Age discrimination is a topic that is concerning to both employees and employers in Minnesota. A recent article noted that this type of discrimination may in fact be the biggest challenge that employers will face in the coming years. This is particularly true when one considers the gradual aging of the American workforce, and how long the so-called "baby boomers" will want to work.
Discrimination can come in many different forms in the workplace. Race and gender discrimination are probably the most commonly known basis for lawsuits, so our readers may not realize that discrimination can also occur based on a worker's age.
There are many employees in Minnesota who are placed in a position of trust, none more so than those who are responsible for taking care of other people's money. Workers who manage pension accounts are subject to the protections of the Employee Retirement Income Security Act of 1974, also known as "ERISA." But, when ERISA violations occur, can whistleblower protections help?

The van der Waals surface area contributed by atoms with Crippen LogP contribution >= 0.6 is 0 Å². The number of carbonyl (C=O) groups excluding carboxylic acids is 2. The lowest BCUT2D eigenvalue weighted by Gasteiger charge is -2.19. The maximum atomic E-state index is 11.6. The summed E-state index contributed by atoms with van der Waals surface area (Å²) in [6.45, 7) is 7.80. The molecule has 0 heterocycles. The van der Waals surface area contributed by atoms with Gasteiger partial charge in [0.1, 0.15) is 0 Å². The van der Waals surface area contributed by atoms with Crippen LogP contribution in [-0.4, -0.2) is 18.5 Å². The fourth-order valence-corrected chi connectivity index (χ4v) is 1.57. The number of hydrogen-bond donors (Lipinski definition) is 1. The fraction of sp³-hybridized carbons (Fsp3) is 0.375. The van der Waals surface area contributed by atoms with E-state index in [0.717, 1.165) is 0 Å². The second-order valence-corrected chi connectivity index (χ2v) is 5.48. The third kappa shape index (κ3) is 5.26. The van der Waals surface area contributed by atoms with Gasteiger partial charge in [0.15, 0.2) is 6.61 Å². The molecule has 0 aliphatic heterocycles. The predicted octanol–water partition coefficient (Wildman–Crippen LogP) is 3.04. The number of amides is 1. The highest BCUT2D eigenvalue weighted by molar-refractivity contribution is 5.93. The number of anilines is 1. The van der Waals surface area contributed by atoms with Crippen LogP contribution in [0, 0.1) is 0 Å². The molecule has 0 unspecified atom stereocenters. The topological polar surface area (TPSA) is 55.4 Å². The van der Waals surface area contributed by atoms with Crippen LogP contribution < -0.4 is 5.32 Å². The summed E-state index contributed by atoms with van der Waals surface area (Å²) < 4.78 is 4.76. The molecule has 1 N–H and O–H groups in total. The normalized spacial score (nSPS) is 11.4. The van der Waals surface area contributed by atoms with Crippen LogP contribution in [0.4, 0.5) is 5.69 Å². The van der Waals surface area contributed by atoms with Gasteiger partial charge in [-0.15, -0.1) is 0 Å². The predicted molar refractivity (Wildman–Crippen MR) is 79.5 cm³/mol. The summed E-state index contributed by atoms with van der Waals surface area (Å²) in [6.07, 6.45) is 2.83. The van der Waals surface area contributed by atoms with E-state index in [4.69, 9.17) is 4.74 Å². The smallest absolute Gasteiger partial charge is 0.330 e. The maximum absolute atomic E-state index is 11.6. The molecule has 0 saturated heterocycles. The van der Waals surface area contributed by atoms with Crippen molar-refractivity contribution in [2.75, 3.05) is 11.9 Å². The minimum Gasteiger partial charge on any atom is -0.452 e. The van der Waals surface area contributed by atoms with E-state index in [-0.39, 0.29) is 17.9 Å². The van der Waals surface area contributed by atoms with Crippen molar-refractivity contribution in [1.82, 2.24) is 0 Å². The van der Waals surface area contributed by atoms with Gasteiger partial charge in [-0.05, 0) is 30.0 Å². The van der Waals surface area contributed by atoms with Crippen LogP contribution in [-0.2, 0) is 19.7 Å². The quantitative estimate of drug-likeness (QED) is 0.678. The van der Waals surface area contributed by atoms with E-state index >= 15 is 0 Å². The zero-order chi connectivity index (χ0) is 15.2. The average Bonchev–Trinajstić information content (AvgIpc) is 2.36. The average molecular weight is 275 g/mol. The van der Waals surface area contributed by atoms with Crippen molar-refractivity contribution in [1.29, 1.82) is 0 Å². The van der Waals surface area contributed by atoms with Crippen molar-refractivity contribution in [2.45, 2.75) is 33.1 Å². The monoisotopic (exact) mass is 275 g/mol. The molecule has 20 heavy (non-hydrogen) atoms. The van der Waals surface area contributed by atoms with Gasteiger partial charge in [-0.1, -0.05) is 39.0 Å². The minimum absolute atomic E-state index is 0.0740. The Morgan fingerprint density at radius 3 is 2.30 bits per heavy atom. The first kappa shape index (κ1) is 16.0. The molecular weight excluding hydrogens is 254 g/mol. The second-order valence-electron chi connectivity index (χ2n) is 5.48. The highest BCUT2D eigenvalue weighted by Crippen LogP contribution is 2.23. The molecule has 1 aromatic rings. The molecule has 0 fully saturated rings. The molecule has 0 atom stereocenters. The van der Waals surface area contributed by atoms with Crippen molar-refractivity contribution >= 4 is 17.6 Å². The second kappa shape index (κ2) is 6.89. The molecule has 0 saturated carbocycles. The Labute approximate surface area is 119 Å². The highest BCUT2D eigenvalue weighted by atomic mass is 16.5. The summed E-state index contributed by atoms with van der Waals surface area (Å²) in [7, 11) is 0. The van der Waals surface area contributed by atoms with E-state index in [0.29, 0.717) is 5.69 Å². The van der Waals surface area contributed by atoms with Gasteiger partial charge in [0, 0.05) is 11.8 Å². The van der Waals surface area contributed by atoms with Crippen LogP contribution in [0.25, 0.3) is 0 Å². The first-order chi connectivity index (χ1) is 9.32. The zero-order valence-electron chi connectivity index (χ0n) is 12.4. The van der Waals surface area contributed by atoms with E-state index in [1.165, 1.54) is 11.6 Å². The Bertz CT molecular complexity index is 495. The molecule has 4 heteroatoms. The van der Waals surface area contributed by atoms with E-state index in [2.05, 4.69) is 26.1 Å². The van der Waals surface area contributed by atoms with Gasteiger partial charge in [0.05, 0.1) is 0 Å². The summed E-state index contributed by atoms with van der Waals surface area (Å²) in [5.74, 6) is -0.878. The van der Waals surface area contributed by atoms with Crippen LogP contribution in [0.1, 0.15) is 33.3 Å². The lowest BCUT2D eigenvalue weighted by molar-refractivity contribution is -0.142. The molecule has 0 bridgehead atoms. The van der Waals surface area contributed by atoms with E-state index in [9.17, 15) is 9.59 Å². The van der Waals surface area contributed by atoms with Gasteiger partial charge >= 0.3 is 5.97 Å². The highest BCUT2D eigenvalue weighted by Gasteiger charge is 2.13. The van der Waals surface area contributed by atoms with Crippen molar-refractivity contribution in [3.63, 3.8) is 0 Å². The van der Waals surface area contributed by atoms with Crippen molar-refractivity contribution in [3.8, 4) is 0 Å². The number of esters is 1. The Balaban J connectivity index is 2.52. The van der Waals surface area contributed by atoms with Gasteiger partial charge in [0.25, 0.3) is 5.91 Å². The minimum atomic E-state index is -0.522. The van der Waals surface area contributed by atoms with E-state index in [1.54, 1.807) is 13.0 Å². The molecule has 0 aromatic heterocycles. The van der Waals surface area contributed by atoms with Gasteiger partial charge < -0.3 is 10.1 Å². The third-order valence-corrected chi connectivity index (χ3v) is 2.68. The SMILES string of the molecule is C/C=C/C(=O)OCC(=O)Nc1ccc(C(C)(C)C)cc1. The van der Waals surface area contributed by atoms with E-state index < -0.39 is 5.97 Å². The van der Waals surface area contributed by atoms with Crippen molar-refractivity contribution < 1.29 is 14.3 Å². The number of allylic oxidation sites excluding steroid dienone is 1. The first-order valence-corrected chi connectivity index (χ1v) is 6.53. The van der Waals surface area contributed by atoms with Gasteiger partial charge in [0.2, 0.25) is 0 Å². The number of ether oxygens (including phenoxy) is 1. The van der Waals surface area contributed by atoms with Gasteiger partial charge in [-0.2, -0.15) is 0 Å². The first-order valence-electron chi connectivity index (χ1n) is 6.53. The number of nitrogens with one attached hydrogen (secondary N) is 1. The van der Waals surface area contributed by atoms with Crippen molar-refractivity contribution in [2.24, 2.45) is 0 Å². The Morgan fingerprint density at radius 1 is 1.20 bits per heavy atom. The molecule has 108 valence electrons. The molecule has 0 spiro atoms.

When most people think of discrimination occurring in the workplace, they probably think of discrimination based on race, gender or disability. Some people may not realize that workers in Minnesota may also face discrimination based on their sexual orientation.
Many of our readers likely saw the news a few weeks ago about President Trump submitting his first budget to Congress. There were many different aspects of the proposed budget that were applauded or criticized. However, in general, there is quite a bit of funding cuts and administrative changes proposed.
There are hundreds of ways that we as people can suffer a disability, but that does not mean that we have to cease working. Since 1990, Americans have enjoyed the protection of the Americans with Disabilities Act (ADA), which compels employers to make reasonable accommodation for an employee with a disability so that they can remain in the workforce.
When employees in Minnesota have years of experience at their job, many employers will view that as a valuable resource. These employees know how the business works, they know who to contact in certain situations and they can pass on that knowledge as they train new employees. However, as is true in other situations involving race, gender or disabilities, it is not unheard of for some employers to discriminate against employees based on their age.
Affirmative action can be a pretty hot topic, politically speaking. However, while there may be a growing acceptance of affirmative action, the reality is that many people in Minnesota and elsewhere probably still don't know too much about this policy and how it can come into play when employment discrimination occurs.